A city without a star

Reuters Pictures/DayLifeThere was no gathering at a bar awaiting a decision. The decision had already been made. It was likely made first way back in the lockout or in December when Dwight Howard first requested a trade or shortly after he professed "loyalty" and then found, in his mind at least, the Magic were not what he thought they might be.

There was no collective mourning session in Orlando on the night of August 9, 2012 when the news came down that the Magic had finally, mercifully traded Dwight Howard to the Los Angeles Lakers. It came as suddenly as every other rumor that crossed the newswires in Orlando during the last nine months.

It stormed in Orlando on August 9, 2012. Viciously. Violently. The lightning brightened the night sky and the thunder deafened the roar of the constant twitter updates. The rain and time put out any fires that might have been set to Dwight Howard jerseys on the night the trade was reported.

There is no telling what reaction will be in the coming days when the deal becomes official. Many were already sick of the constant back and forth and uncertainty. It may be a long time before Howard is welcomed back to the city he called home and the city that embraced him for eight years.

It certainly feels like lightning had struck twice and left Magic fans in a state of shock.

In 1996, during the Olympics no less, Shaquille O'Neal decided he would leave the Magic for the Lakers. He left Orlando with nothing for its troubles and left devastation for the franchise for 5 or 12 seasons — depending on how you measure time in Orlando through the Tracy McGrady/Grant Hill years. It took a full decade before the Magic were back at a Shaquille O'Neal-level.

It may take that long to get back. At least, this time the Magic seem to realize that this process will take some time and requires dropping the floor and bottoming out.

But Orlando fans are going through the same feelings they went through 16 years ago. There is anger and despair over the future of the franchise. There are fans threatening to burn jerseys in massive public displays of anger. There are fans upset that they are already committed to season tickets for next year.

Orlando is going to be bad for at least two or three years. And for a fan base that went through 12 years of mediocrity, a half-filled building and the threat of relocation in the interim is not thrilled for that prospect. The short-term for the Magic is not good. This is a team that wants to go to the lottery and get high draft picks.

AP Photo/DayLifeA lot of losses on the year and that is a frustrating feeling.

As Magic fans slept on the deal, some did begin to come around. Orlando did get rid of some of its bad contracts — Jason Richardson and Chris Duhon — and brought in at least five picks including three first round picks and then their own potentially high lottery picks. Then there are the players they get back.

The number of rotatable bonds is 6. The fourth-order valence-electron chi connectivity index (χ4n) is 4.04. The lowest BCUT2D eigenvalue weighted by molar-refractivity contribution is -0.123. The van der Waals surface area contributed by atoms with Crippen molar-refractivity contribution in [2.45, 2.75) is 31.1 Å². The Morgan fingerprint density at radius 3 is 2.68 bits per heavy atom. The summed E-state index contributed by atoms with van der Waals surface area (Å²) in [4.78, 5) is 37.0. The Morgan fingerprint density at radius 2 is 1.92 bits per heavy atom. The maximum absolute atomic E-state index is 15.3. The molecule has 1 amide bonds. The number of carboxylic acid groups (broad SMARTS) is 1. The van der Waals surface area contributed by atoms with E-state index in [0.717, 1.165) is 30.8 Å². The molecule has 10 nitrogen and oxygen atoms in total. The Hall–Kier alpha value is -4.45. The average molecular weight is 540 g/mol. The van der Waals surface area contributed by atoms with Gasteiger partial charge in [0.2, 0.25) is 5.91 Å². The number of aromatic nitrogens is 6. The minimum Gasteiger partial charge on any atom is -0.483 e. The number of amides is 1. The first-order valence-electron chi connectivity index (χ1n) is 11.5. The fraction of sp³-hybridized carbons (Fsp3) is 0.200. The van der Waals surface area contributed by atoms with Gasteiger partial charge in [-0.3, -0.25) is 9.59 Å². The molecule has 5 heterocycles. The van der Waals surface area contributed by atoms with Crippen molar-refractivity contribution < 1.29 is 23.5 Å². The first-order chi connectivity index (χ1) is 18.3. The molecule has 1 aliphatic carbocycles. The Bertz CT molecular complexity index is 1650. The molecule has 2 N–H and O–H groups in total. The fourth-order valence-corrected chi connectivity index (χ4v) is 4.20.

Orlando fans are upset the team did not get equal value.

That was never going to happen and many are beginning to realize that. Arron Afflalo is not a superstar player. He is not delivering the Magic a title like Dwight Howard could. He is not going to sell out Amway Center and he likely will not make the price of tickets a fair value for many season ticket holders.

Orlando is going to be awful for a few years. Magic fans are still trying to wrap their heads around what just happened and what the Magic will look like. And the going consensus is that Magic fans understand the need to bottom out and want to see the team bounce back as quickly as possible, knowing full well that a championship does take a trip to the bottom first.

Nobody is happy with where the short term sends the Magic. A lot wonder what the long term means for the Magic. There is trepidation and there is uncertainty.

AP Photo/DayLifeBut mostly there is relief. Relief that the drama is finally over and we can move on.

For the first time in a year, Magic fans can speak about the future with some semblance of certainty. They can see the formations of a rebuilding plan and they can see assets in the cache to use to begin the rebuilding process.

Hope can be powerful.

And considering where the Magic were for the last year, even the smallest semblance of hope is powerful. The deal may be a bad one, but the Magic are finally moving forward.

Catharsis will come. Analysis will come. Some fans will jump off the bandwagon and wait for the next big move to bring the Magic closer to a championship. That goal still seems very far away.

But Orlando is moving forward, even if there is one last gasp of anger for the former franchise center and for the management for taking a deal with nothing to be excited about for the 2013 season to come.

About Philip Rossman-Reich

Philip Rossman-Reich is the managing editor for Crossover Chronicles and Orlando Magic Daily. You can follow him on twitter @OMagicDaily